Villages in Muzaffarnagar district face the same problem. “Yogi had promised a lot for protecting cows but he has done nothing to rein these awara pashu. Now they are roaming in our fields without fear and state protection,” says Rajvir Malik from Budhana.
According to the 20th Livestock Census released by the animal husbandry ministry last year, the stray cattle population in UP had risen by 17.34 per cent between 2012 and 2019, even though the overall (countrywide) population declined. In 2019, the UP government had allocated Rs 247.60 crore for construction of gaushalas in its state budget for 2019-20.
“There are some 545 registered gaushalas in UP but most are overcrowded, which has become a major issue this election. Last year, Akhilesh Yadav had, during his rath yatra in Unnao, promised compensation of Rs 5 lakh to families of those who die in bull attacks. Last year, two farmers were killed after being attacked by stray cattle in Banda and Bulandshahr,” says Harpal Chaudhary, the BJP supporter from Silana mentioned above.
BJP vs RLD in ‘Jatland’
Soon after the farmers’ protest gained prominence last year, the RLD started holding farmers’ panchayats in all districts of western UP. The party also organised ‘bhaichara’ meetings to cement Jat-Muslim unity, which took a beating during and after the Muzaffarnagar riots in 2013.
Rakesh Chaudhary of Chhaprauli, a Jat-dominated constituency in western UP, says young people from the community voted for Modi in the 2014 (general), 2017 (assembly) and 2019 (general) elections, while those aged above 50 years voted for RLD due to the presence of Charan Singh’s son and former union minister Chaudhary Ajit Singh. “The young Jats all voted for Modi. They did not listen to their families. But now they have realised, Jat bhi gawaaya aur bhat bhi nahi khaya, chhokro bahak gaye the (they lost their identity but in return they did not get anything, they got swayed). This time a lot of young voters will also vote for RLD despite Modi’s appeal among young voters,” Rakesh says.
Malook Chaudhary of Budhana says that in 2019, the issues were different. “Balakot happened, everyone rallied behind the nationalism factor, but this time there is no such emotive issue, pet bhi to dekhna padega (livelihood is also important),” Malook adds.
In the last few days, there has been some hostility towards the BJP in Shamli and Muzaffarnagar districts. BJP MLA from Shamli Tejendra Nirwal faced resistance while campaigning in Chunasa village. As soon as he entered, people started shouting slogans like ‘RLD zindabad’ and ‘Go back Nirwal’, videos of which went viral on social media. Meanwhile, in Lilon village of Shamli, people wrote messages on walls, warning BJP leaders not to visit seeking votes. Even Union minister Sanjeev Balyan faced such protests.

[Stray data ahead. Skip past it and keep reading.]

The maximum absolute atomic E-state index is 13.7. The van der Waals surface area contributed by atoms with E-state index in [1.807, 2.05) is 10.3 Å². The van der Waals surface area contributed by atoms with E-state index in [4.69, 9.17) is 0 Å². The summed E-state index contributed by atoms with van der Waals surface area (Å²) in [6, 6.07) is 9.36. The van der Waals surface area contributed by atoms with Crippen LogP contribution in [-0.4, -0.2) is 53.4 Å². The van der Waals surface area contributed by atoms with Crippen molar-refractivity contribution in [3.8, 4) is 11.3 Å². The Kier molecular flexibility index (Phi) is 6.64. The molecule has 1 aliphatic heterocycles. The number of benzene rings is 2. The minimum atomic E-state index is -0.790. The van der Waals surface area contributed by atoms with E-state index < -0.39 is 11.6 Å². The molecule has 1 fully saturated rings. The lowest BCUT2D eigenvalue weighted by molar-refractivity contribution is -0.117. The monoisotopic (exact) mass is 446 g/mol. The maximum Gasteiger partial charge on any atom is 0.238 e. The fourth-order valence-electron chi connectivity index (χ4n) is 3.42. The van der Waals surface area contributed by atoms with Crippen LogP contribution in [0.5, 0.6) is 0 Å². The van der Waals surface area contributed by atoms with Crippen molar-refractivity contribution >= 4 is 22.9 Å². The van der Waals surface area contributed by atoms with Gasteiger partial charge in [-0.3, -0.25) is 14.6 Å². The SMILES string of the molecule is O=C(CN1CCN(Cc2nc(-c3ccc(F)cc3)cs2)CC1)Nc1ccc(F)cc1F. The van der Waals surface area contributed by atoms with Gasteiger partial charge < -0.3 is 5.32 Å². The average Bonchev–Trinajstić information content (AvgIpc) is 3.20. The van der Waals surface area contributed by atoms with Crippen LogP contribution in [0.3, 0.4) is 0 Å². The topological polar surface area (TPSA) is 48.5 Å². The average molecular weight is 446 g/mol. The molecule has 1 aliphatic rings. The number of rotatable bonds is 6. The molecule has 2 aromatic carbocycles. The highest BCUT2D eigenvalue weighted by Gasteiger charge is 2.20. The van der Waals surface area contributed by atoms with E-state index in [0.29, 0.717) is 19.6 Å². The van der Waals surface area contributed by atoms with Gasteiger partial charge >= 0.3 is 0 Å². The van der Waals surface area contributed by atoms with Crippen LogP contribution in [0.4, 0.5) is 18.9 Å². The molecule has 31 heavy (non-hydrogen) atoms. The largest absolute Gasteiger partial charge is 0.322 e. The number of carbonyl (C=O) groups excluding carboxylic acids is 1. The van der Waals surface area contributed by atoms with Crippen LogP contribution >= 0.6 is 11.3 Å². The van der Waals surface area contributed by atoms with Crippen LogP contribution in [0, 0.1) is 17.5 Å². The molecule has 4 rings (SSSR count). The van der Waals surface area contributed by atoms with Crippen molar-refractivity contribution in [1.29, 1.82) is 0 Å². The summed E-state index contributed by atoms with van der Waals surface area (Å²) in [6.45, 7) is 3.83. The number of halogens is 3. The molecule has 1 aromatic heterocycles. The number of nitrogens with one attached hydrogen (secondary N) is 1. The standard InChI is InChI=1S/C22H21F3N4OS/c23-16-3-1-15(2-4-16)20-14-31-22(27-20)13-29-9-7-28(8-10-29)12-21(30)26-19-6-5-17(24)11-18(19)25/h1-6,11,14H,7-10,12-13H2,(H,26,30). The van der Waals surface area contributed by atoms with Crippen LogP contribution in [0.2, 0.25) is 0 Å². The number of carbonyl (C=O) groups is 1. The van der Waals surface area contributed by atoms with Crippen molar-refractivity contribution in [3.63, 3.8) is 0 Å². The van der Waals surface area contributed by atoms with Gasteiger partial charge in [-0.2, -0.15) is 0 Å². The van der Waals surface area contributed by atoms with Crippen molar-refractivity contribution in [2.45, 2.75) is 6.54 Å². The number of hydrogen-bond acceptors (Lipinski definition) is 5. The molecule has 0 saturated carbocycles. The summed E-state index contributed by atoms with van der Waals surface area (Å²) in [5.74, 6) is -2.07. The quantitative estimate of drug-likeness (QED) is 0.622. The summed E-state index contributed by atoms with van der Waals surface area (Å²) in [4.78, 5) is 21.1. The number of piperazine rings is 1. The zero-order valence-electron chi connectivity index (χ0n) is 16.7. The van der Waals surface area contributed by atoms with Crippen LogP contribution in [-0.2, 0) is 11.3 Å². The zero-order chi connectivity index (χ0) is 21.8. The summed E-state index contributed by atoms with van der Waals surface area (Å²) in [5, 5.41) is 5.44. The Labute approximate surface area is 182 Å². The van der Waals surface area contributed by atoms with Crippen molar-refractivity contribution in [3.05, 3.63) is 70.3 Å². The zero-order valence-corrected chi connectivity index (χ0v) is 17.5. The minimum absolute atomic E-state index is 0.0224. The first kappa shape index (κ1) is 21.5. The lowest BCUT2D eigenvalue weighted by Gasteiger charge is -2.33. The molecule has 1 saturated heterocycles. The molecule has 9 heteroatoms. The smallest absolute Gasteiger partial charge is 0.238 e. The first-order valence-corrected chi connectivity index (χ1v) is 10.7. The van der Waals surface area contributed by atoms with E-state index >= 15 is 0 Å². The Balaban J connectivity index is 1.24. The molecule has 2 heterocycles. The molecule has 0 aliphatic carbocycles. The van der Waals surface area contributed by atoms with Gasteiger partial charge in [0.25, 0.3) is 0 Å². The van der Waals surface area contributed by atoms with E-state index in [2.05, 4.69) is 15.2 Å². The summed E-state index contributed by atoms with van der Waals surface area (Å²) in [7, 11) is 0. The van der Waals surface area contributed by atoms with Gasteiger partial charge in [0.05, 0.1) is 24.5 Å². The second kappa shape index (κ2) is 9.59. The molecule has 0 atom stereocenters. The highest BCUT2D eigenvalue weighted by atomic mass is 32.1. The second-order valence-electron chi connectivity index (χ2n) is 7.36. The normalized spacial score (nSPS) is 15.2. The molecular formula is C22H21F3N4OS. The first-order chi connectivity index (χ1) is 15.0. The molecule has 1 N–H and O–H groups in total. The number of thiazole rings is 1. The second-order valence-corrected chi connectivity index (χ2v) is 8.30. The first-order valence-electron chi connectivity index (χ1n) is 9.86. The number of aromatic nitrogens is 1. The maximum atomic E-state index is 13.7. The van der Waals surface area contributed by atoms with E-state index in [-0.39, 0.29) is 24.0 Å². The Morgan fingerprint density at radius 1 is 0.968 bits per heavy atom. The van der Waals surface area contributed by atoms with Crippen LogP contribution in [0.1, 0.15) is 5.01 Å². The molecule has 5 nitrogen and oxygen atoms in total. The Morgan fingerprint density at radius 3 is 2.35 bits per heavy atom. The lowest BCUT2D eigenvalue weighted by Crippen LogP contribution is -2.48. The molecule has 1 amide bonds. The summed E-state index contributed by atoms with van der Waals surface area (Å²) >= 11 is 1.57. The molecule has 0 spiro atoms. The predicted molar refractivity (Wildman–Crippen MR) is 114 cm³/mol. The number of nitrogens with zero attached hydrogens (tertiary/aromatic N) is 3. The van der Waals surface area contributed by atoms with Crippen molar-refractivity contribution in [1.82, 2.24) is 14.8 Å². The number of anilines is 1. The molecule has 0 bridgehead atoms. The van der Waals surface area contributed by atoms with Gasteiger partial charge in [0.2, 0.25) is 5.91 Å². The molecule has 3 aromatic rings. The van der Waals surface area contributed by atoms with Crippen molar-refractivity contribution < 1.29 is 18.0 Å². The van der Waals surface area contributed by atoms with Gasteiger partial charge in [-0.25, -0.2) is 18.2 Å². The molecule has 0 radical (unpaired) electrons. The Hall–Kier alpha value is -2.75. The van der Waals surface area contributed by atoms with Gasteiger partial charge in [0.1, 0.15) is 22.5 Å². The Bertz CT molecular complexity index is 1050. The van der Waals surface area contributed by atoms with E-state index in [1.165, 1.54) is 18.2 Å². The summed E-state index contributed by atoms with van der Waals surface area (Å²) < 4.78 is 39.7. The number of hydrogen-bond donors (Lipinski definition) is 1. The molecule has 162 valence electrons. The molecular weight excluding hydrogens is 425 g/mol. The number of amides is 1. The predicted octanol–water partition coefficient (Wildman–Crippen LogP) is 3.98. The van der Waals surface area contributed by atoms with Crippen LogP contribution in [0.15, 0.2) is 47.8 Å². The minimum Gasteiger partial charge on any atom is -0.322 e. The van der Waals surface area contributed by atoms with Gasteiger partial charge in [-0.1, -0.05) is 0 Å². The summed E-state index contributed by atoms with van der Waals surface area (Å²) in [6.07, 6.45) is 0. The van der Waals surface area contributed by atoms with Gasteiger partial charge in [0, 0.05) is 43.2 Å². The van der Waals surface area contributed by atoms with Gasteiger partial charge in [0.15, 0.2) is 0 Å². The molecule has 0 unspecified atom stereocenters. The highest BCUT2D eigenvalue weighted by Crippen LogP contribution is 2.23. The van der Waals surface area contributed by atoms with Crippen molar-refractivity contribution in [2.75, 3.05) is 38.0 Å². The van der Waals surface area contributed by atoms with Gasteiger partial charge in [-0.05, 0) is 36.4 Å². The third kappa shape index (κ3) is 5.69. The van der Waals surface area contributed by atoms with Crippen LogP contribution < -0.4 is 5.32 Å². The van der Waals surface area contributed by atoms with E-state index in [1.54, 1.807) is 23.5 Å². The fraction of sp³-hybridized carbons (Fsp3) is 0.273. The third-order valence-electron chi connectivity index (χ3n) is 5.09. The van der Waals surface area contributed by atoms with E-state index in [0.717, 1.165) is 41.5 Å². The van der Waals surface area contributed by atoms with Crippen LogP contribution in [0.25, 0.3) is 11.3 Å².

According to Centre for the Study of Developing Societies (CSDS) data, in the 2012 UP assembly polls, only 7 per cent Jats voted for the BJP, which jumped to 77 per cent in 2014 (Lok Sabha polls), and 91 per cent in 2017 (UP polls).
While the BJP had 11 Jat MLAs in 2017, four became ministers in the Yogi Adityanath government. The RLD got only one seat, Chhaprauli, but its candidate also switched to BJP in 2018. In the 2019 Lok Sabha polls, three Jats became BJP MPs.
Jat votebank and effect of Muzaffarnagar riots
Jats reportedly form 18 per cent of the population in some districts of western UP. According to data of political parties in Muzaffarnagar, the Budhana assembly segment, as an example, has 70,000 Jat votes and 1.4 lakh Muslims, while Charthawal has 40,000 Jat votes and 1.5 lakh Muslim, Muzaffarnagar has 26,000 Jats and 1.1 lakh Muslims, Khatauli 27,000 and 70,000 respectively, Purqazi (SC) 26,000 and 1.1 lakh respectively and Meerapur 42,000 and 70,000 respectively.
In their list of candidates for the first and second phases of the upcoming assembly polls, the SP has left 33 seats for the RLD, while five candidates will be fighting from SP on the RLD symbol. The alliance has fielded 10 Jat candidates, while BJP has fielded 16.
The BJP is banking on the splitting of Muslim votes and Dalit OBC polarisation, as well as a sizeable chunk of young Jat voters. Mayawati’s Bahujan Samaj Party (BSP) has fielded many Muslim candidates, which could benefit BJP. This could also be a challenge for the SP, which may face a splitting of the Muslim votes. The SP is also grappling with resistance from RLD workers over ticket distribution.
In the 2012 elections, the BJP had won 11 seats out of 70 in this region, but in 2017, it won 51 of 70, while the SP won 15, Congress two, and RLD and BSP won one each.
BJP had on earlier occasions allied with the RLD in UP for the Jat vote. But the 2013 Muzaffarnagar riots changed the entire equation of Jat politics in UP.
While BKU leader Rakesh Tikait has been projecting the farmers’ identity this election, it is the Jat identity that may take precedence in western UP. The upcoming polls will also be a test for Jat-Muslim unity, which RLD president Jayant Singh has been working on for the past year.
(Edited by Gitanjali Das)
Also Read: Who’ll be ‘man of the match’ in UP? West-to-east polls has clear answer
Source: The Print